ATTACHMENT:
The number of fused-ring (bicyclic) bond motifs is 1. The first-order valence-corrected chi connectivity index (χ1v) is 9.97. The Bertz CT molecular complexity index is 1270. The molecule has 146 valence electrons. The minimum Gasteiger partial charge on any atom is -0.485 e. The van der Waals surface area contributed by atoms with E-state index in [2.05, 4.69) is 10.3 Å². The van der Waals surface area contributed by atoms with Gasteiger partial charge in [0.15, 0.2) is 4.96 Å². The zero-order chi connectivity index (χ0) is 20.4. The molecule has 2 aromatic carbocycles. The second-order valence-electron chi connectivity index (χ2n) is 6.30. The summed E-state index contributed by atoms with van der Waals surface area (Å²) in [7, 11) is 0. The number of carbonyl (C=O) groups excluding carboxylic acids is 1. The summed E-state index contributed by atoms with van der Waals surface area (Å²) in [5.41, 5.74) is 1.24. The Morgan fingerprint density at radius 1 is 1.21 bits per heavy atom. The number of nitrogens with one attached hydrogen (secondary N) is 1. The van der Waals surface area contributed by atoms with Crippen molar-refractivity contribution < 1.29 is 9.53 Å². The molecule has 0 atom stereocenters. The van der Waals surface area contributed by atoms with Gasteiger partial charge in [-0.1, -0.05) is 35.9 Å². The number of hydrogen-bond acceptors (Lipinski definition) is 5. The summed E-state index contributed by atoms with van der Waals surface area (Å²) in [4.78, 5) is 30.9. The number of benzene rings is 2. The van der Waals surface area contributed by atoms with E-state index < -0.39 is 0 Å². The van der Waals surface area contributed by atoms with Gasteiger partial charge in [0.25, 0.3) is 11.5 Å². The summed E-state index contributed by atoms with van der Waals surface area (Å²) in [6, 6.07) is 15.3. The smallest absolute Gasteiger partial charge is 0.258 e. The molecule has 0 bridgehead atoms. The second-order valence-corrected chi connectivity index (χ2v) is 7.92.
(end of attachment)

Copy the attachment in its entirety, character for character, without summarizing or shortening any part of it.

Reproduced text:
The number of fused-ring (bicyclic) bond motifs is 1. The first-order valence-corrected chi connectivity index (χ1v) is 9.97. The Bertz CT molecular complexity index is 1270. The molecule has 146 valence electrons. The minimum Gasteiger partial charge on any atom is -0.485 e. The van der Waals surface area contributed by atoms with E-state index in [2.05, 4.69) is 10.3 Å². The van der Waals surface area contributed by atoms with Gasteiger partial charge in [0.15, 0.2) is 4.96 Å². The zero-order chi connectivity index (χ0) is 20.4. The molecule has 2 aromatic carbocycles. The second-order valence-electron chi connectivity index (χ2n) is 6.30. The summed E-state index contributed by atoms with van der Waals surface area (Å²) in [7, 11) is 0. The number of carbonyl (C=O) groups excluding carboxylic acids is 1. The summed E-state index contributed by atoms with van der Waals surface area (Å²) in [5.41, 5.74) is 1.24. The Morgan fingerprint density at radius 1 is 1.21 bits per heavy atom. The number of nitrogens with one attached hydrogen (secondary N) is 1. The van der Waals surface area contributed by atoms with Crippen molar-refractivity contribution < 1.29 is 9.53 Å². The molecule has 0 atom stereocenters. The van der Waals surface area contributed by atoms with Gasteiger partial charge in [-0.1, -0.05) is 35.9 Å². The number of hydrogen-bond acceptors (Lipinski definition) is 5. The summed E-state index contributed by atoms with van der Waals surface area (Å²) in [4.78, 5) is 30.9. The number of benzene rings is 2. The van der Waals surface area contributed by atoms with E-state index < -0.39 is 0 Å². The van der Waals surface area contributed by atoms with Gasteiger partial charge in [0.25, 0.3) is 11.5 Å². The summed E-state index contributed by atoms with van der Waals surface area (Å²) in [6, 6.07) is 15.3. The smallest absolute Gasteiger partial charge is 0.258 e. The molecule has 0 bridgehead atoms. The second-order valence-corrected chi connectivity index (χ2v) is 7.92.